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AMH0505
09-09-2008, 10:15 AM
Hi,
I'm a crocheter who has reciently decided to take up knitting.

I want to knit a scarf (I've done two VERY simple ones already), but I can't seem to get the gage right. I've tried two different sized needles (the recommended seven and then eight) and it still comes out too small. I don't remember for the seven, but eight comes out to 4.5 stitches per inch rather than 4, so it is very slight. The scarf isn't elaborate, so would it make sense to just go ahead and knit it and have it come out slightly smaller or continue to try different needles until I can get the right gage? I mean, if I were making something like a hat, I'd assume the latter, but I am not sure how terribly a slightly off gage would impact a simple scarf.

suzeeq
09-09-2008, 10:31 AM
Gauge on a scarf isn't really critical, but if you want it wider, then either go up to size 9s or cast on more stitches. You may be knitting a bit tight too, which will make the gauge smaller, so if you're knitting a stitch, then pulling on the yarn to tighten it up, stop pulling the yarn; making the next stitch naturally tightens the previous one.

zkimom
09-09-2008, 10:36 AM
I never thought gauge was critical when knitting a scarf but it can be subjective. If you don't mind the scarf being a little narrower because of the gauge you are getting, then go ahead and knit it up.

Is there a pattern repeat to your scarf? If so, you might want to add enough stitches to get an extra pattern repeat across and get the extra width. If it's a plain scarf in a knit or garter stitch, you can always just cast on extra stitches if the width matters to you.

Just remember that if you add stitches you will need more yarn than your pattern calls for.

You can also try to go up one more size needle and see if that helps. The stitch will open up a bit more depending on the yarn you are using and you may or may not like the look.

Scarves are pretty flexible items to knit. Play around until you get what you want.

Hope this helps.

Susan

suzeeq
09-09-2008, 10:42 AM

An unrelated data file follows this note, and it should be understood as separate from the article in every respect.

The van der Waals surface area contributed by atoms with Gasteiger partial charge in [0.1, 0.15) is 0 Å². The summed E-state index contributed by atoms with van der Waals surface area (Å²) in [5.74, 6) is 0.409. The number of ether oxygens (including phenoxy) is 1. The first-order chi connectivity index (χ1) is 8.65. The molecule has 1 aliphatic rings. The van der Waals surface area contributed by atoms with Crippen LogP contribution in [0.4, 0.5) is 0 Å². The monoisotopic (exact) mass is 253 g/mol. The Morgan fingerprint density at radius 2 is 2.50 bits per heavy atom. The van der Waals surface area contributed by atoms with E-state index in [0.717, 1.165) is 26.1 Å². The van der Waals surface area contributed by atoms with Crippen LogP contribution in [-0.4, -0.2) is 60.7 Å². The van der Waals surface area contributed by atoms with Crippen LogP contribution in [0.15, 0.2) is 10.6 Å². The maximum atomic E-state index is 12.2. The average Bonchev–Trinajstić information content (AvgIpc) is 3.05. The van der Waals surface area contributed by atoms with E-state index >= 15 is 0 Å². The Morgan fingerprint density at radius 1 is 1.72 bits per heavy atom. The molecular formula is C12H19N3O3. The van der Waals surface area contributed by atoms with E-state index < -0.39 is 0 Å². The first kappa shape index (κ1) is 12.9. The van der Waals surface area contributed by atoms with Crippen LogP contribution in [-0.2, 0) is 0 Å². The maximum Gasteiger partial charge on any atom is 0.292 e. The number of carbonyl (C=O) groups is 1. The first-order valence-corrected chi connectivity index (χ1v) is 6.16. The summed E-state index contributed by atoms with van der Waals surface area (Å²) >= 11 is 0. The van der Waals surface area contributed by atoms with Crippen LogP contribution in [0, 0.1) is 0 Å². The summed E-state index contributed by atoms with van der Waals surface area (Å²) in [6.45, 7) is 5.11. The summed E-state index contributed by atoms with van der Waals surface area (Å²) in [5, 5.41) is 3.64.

Also, if it's a wool yarn, you might be able to block it wider.

brittyknits
09-09-2008, 11:39 AM
Gauge amongst knitters can be incredibly varied. I always go down a good 2mm, which can come to 3 or 4 sizes, because I knit so loosely. Other people have to do the opposite because they knit very tightly. My advice would be to just go ahead and enjoy knitting the scarf, and when you're ready for something that does require gauge, experiment with much bigger needles.

nephthys8
09-09-2008, 12:04 PM
Gauge amongst knitters can be incredibly varied. I always go down a good 2mm, which can come to 3 or 4 sizes, because I knit so loosely. Other people have to do the opposite because they knit very tightly. My advice would be to just go ahead and enjoy knitting the scarf, and when you're ready for something that does require gauge, experiment with much bigger needles.

I just wanted to say that I think this is excellent advice (along with all of the others here) and I would have said the same thing.

I also did crochet first and knitting second... and I also do both quite tightly... and I'm also doing a scarf as my first project. I wanted it to come out really nice, so I'm just doing one all-over pattern (seeded rib) and changing colors as I go along. I cast on the correct multiple of stitches that I needed to get the pattern (turned out to be 37), but I'm not following any patterns from a book. The ribbing is making it pull in, rather than being square, so I intend to block it when I am done to see if that opens it up a bit.

KnitClickChick
09-09-2008, 12:28 PM
I don't give much thought to guage on a scarf. Unless you are making socks or sweaters etc where guage is critical it won't hurt if you are a bit off.

Knitting_Guy
09-09-2008, 12:31 PM
Gauges? We don't need no steenkin' gauges! :mrgreen:

Seriously, it's a scarf. gauge just isn't all that important.

KnittinMitchie
09-09-2008, 12:33 PM
The only time I'm fussy about my gauge (tension as its called in the UK) is on a sweater. scarves are jsut one of those things that I don't check the gauge for. So I would say just knit it with what ever size needles you are comfortable with.